Despite coming off a day with 70 minutes of exercise, my diet was great. I started at 78.3 and was still only up to 79.4 after the 5th snack.
This low increase is about the best I remember on a day after exercise. I am including snacks-only days, as well. I have had not had a large number of these days yet, but the few I have tracked so far have often seen increases to about 1.6 kg. Those were days with 90 minutes of exercise instead of the 70 from today. But that’s still a large difference. Even on days following a day with no exercise, I sometimes increase 1.4 kg or more. So to see an increase of only 1.1 on a day like this is something special.
LOL. Why was I even surprised? After getting up, I was still at 79.0 kg. That is like 11 or 12 hours and losing only .4 kg. It just does not effectively get worse than that (although technically possible).
This 79.0 mark was about 3 1/2 hours before the final weigh-in. So perhaps I would have lost .4 kg or something like that. But even at that, I would have gained .3 kg.
I think this tendency to not lose much weight overnight after an exercise day has finally hit home so hard that I will never be surprised again. I mean, if I only lose .4 kg in over 10 hours, why would I ever be surprised. It would be self-destructive to worry about this further. The pattern is clear now:
1. I lose weight on the snacks-only diet when exercising. We’ll call the average weight loss “X.”
2. I gain weight the next day even with the snacks-only diet UNLESS I exercise again. Let’s call the average gain “Y,” and Y is the figure that does not include any exercise. You can easily compute this by simply waiting the full 24 hours without doing any exercise.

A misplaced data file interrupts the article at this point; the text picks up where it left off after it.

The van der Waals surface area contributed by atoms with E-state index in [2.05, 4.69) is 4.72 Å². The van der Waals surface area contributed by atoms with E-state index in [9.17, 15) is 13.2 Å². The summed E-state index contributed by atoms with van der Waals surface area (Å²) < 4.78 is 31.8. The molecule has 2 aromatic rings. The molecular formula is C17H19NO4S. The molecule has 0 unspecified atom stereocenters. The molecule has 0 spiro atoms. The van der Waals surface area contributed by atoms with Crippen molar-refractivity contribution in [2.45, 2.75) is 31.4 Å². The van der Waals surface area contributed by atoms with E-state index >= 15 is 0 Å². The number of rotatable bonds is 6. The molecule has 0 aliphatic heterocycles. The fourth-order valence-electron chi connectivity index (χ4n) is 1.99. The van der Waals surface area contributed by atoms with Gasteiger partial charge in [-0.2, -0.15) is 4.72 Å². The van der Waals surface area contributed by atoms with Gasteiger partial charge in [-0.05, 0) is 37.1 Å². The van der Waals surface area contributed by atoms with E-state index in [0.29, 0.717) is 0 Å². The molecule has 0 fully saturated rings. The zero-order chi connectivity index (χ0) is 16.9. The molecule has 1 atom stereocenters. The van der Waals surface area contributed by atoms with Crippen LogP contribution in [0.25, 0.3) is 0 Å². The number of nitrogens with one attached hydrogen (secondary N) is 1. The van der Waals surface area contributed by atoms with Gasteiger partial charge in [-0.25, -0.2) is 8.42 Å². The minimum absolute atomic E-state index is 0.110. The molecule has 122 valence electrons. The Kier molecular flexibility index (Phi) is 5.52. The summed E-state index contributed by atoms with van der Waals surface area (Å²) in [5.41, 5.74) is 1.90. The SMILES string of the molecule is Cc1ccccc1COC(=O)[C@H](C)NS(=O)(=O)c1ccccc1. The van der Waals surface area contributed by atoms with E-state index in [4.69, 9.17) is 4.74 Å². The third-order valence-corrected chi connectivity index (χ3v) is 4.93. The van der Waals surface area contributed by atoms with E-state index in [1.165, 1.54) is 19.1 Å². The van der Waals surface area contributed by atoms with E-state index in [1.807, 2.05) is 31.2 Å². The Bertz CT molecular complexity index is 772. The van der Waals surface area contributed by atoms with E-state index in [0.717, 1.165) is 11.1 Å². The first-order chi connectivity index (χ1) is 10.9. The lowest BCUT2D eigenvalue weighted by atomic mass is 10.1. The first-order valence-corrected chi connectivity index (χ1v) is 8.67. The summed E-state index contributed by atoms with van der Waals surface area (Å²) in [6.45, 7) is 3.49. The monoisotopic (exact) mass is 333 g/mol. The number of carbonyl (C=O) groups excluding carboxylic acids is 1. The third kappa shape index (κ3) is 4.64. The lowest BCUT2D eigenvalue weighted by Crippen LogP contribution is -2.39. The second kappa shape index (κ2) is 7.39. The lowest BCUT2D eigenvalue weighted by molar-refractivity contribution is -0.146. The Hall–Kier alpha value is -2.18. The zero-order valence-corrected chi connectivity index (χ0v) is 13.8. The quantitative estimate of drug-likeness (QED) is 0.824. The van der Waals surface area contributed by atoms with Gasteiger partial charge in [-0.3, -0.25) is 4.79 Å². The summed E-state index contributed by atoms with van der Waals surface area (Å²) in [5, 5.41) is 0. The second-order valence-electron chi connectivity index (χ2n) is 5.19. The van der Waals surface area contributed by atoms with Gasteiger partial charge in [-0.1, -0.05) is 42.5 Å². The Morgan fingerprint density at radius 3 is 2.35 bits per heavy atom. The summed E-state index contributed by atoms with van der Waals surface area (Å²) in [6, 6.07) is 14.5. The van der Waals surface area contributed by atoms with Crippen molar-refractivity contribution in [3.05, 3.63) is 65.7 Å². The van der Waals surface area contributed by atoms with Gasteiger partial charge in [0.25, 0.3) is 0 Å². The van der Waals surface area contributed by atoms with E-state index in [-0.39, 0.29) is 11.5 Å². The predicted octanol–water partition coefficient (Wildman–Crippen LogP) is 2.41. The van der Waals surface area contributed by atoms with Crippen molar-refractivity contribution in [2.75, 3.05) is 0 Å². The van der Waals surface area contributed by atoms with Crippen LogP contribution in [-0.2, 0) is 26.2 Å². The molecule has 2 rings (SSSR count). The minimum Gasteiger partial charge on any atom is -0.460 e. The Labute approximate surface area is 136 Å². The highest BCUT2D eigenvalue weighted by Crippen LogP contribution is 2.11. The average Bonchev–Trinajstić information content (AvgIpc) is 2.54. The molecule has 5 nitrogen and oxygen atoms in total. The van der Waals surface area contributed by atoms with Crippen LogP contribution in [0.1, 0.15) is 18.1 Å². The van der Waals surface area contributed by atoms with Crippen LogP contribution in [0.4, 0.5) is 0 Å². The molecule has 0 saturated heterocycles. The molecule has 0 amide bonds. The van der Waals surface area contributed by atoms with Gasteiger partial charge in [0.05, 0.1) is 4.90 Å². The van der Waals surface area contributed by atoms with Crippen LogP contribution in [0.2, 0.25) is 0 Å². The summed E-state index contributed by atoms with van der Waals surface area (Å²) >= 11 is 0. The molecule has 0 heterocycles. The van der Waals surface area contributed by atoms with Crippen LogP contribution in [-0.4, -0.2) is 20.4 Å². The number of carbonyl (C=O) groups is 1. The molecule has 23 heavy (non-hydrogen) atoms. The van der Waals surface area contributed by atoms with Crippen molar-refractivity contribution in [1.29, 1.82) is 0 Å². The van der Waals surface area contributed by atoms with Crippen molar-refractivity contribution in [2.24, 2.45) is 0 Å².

There is no way for me to avoid the “Y” weight loss, but this does not really matted as long as I am psychologically prepared for it. The key to success comes down to this:
X must be higher than Y. In that case, it’s a net weight loss. If Y is higher than X, then it’s a net weight gain.
The ONLY ultimate consideration is to keep X above Y. For example, if X is a weight loss of .3 kg and Y is a gain of .2 kg, then you have a net loss of .1 kg.
However, this equation does not consider things like break days. In that case, you may have to do some extra exercise to make up for any deficits. The equation is limited to determining what happens when you do actually follow your diet. You will have to find a way to make up for any mistakes you make if and when you fail to follow it on one or more days.
Although my overnight results were terrible, I did manage to get all the way down to 77.6 after jogging for 90 minutes and walking for an additional 30. So I actually lost .7 today to follow up yesterday’s .9, for a huge 2-day weight loss of 1.6 kg.
I need these 2 big days because I just found out that I can’t run on Friday as previously planned. But I still have Wednesday and Thursday morning.
Over the past 2 days, I have lost down from 79.2 to 77.6. Overall, these are 2 of the best combined days that I have ever had. I don’t remember the exact record, but this is in the ballpark.